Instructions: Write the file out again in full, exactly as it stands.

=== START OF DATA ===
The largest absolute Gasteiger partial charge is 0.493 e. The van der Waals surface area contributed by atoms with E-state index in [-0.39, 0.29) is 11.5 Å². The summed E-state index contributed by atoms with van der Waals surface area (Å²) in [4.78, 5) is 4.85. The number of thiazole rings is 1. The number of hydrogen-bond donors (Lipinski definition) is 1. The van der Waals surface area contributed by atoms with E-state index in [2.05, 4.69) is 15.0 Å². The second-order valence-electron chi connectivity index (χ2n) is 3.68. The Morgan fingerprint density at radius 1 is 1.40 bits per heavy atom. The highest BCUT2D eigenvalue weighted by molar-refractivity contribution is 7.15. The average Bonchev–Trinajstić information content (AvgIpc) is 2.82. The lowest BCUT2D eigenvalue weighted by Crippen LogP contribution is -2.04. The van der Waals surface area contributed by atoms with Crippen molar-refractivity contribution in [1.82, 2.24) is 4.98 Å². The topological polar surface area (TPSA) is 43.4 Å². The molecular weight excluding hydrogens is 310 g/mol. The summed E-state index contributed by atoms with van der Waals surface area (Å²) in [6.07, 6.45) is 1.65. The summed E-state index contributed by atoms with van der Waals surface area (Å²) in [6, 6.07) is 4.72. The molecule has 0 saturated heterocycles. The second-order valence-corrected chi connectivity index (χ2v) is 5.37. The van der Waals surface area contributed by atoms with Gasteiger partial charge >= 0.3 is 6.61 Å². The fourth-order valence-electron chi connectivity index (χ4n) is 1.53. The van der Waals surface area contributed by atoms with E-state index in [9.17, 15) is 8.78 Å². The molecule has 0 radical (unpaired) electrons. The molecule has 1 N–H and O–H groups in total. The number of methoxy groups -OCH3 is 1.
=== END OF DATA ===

The largest absolute Gasteiger partial charge is 0.493 e. The van der Waals surface area contributed by atoms with E-state index in [-0.39, 0.29) is 11.5 Å². The summed E-state index contributed by atoms with van der Waals surface area (Å²) in [4.78, 5) is 4.85. The number of thiazole rings is 1. The number of hydrogen-bond donors (Lipinski definition) is 1. The van der Waals surface area contributed by atoms with E-state index in [2.05, 4.69) is 15.0 Å². The second-order valence-electron chi connectivity index (χ2n) is 3.68. The Morgan fingerprint density at radius 1 is 1.40 bits per heavy atom. The highest BCUT2D eigenvalue weighted by molar-refractivity contribution is 7.15. The average Bonchev–Trinajstić information content (AvgIpc) is 2.82. The lowest BCUT2D eigenvalue weighted by Crippen LogP contribution is -2.04. The van der Waals surface area contributed by atoms with Crippen molar-refractivity contribution in [1.82, 2.24) is 4.98 Å². The topological polar surface area (TPSA) is 43.4 Å². The molecular weight excluding hydrogens is 310 g/mol. The summed E-state index contributed by atoms with van der Waals surface area (Å²) in [6.07, 6.45) is 1.65. The summed E-state index contributed by atoms with van der Waals surface area (Å²) in [6, 6.07) is 4.72. The molecule has 0 saturated heterocycles. The second-order valence-corrected chi connectivity index (χ2v) is 5.37. The van der Waals surface area contributed by atoms with Gasteiger partial charge >= 0.3 is 6.61 Å². The fourth-order valence-electron chi connectivity index (χ4n) is 1.53. The van der Waals surface area contributed by atoms with E-state index in [9.17, 15) is 8.78 Å². The molecule has 0 radical (unpaired) electrons. The molecule has 1 N–H and O–H groups in total. The number of methoxy groups -OCH3 is 1.